(October 9, 2018) Malaysia's new dynamic in the deep South - Kavi Chongkittavorn 

Malaysian Prime Minister Mahathir Mohamad is coming to Thailand later this month to try and tamp down the festering violence in southern Thailand. As his return to power in May has rejuvenated his country's openness and democratisation, he offers a ray of hope to Thailand's future peace and stability. 
More>>

(October 5, 2018) Thailand's new military and new politics - Thitinan Pongsudhirak 

Most likely not in accordance with his preference, Prime Minister Prayut Chan-o-cha is finding out that the military high command he seized power with during the May 2014 coup will be fundamentally different when he leaves office. 
More>>

(October 4, 2018) Thailand and Myanmar are natural allies - Kavi Chongkittavorn 

At their 9th annual joint bilateral meeting in Nay Pyi Taw in August, both countries proclaimed from now on they are "natural strategic partners". It was the right time, coming on the 70th anniversary of diplomatic relations being established. The new status is unique as it highlights and recognises the strategic value of their shared traditions, culture, religion and way of life.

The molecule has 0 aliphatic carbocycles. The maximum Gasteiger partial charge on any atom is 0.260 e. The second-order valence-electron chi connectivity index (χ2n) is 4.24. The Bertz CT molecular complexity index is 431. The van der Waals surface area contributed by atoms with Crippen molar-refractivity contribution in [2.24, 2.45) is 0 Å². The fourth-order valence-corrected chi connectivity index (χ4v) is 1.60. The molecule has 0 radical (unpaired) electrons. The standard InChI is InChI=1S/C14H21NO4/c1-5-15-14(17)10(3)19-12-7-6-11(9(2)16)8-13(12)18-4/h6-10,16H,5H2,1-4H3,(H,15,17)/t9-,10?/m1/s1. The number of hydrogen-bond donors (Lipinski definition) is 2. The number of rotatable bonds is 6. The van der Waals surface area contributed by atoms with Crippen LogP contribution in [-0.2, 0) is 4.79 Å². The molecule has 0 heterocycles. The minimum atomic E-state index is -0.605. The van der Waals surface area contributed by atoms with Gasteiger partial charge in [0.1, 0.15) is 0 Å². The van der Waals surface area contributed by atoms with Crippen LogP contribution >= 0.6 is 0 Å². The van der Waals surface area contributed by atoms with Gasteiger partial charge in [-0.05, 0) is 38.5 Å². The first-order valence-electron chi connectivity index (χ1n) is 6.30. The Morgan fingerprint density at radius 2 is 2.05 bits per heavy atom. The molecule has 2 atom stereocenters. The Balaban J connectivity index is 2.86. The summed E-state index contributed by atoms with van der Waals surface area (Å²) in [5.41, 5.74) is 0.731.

More>>

(Septermber 28, 2018) China's Belt & Road impact on Thailand - Thitinan Pongsudhirak 

As China's ambitious Silk Road Economic Belt (SREB) and Maritime Silk Road (MSR) -- popularly known as the Belt and Road Initiative, or BRI -- continues to make ripples and waves in international affairs, its likely impact on mainland Southeast Asia warrants attention. Unlike many of the countries on the Eurasian landmass and along waterways from the South China Sea through the Indian Ocean to eastern Africa, Thailand and its immediate neighbours are not directly on the BRI path.